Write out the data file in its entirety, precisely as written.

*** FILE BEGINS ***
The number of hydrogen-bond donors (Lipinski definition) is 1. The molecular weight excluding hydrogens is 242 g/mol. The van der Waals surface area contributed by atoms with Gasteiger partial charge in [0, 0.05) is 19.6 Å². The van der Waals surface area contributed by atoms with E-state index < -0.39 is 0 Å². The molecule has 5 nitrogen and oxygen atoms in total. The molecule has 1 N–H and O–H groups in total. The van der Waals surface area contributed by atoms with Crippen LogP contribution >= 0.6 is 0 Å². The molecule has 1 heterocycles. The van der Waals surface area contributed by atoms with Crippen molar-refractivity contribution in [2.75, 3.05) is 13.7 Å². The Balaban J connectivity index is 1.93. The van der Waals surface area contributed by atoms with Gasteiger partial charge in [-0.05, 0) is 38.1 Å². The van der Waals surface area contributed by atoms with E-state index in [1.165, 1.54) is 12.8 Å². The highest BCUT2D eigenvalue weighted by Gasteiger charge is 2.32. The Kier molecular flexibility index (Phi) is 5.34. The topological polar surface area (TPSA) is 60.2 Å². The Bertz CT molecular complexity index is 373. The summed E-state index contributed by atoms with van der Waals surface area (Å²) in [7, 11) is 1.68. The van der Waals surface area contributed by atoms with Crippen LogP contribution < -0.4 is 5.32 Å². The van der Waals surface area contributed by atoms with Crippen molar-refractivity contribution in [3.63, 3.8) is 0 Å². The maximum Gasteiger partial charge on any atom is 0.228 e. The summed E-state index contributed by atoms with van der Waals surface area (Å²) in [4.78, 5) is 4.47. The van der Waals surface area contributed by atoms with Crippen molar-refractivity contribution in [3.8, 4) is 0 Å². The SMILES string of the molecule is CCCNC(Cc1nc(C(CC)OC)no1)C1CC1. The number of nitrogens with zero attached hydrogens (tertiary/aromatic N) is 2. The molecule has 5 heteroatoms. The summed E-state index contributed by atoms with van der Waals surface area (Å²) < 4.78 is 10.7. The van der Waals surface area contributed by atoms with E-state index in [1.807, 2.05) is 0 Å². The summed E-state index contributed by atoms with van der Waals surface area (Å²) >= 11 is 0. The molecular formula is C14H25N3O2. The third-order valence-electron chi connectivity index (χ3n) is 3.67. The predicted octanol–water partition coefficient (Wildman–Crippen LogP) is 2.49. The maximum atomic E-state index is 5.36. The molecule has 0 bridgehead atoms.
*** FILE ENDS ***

The number of hydrogen-bond donors (Lipinski definition) is 1. The molecular weight excluding hydrogens is 242 g/mol. The van der Waals surface area contributed by atoms with Gasteiger partial charge in [0, 0.05) is 19.6 Å². The van der Waals surface area contributed by atoms with E-state index < -0.39 is 0 Å². The molecule has 5 nitrogen and oxygen atoms in total. The molecule has 1 N–H and O–H groups in total. The van der Waals surface area contributed by atoms with Crippen LogP contribution >= 0.6 is 0 Å². The molecule has 1 heterocycles. The van der Waals surface area contributed by atoms with Crippen molar-refractivity contribution in [2.75, 3.05) is 13.7 Å². The Balaban J connectivity index is 1.93. The van der Waals surface area contributed by atoms with Gasteiger partial charge in [-0.05, 0) is 38.1 Å². The van der Waals surface area contributed by atoms with E-state index in [1.165, 1.54) is 12.8 Å². The highest BCUT2D eigenvalue weighted by Gasteiger charge is 2.32. The Kier molecular flexibility index (Phi) is 5.34. The topological polar surface area (TPSA) is 60.2 Å². The Bertz CT molecular complexity index is 373. The summed E-state index contributed by atoms with van der Waals surface area (Å²) in [7, 11) is 1.68. The van der Waals surface area contributed by atoms with Crippen LogP contribution < -0.4 is 5.32 Å². The van der Waals surface area contributed by atoms with Crippen molar-refractivity contribution in [3.63, 3.8) is 0 Å². The maximum Gasteiger partial charge on any atom is 0.228 e. The summed E-state index contributed by atoms with van der Waals surface area (Å²) in [4.78, 5) is 4.47. The van der Waals surface area contributed by atoms with Crippen molar-refractivity contribution in [3.8, 4) is 0 Å². The SMILES string of the molecule is CCCNC(Cc1nc(C(CC)OC)no1)C1CC1. The number of nitrogens with zero attached hydrogens (tertiary/aromatic N) is 2. The molecule has 5 heteroatoms. The summed E-state index contributed by atoms with van der Waals surface area (Å²) < 4.78 is 10.7. The van der Waals surface area contributed by atoms with E-state index in [1.807, 2.05) is 0 Å². The summed E-state index contributed by atoms with van der Waals surface area (Å²) >= 11 is 0. The molecular formula is C14H25N3O2. The third-order valence-electron chi connectivity index (χ3n) is 3.67. The predicted octanol–water partition coefficient (Wildman–Crippen LogP) is 2.49. The maximum atomic E-state index is 5.36. The molecule has 0 bridgehead atoms.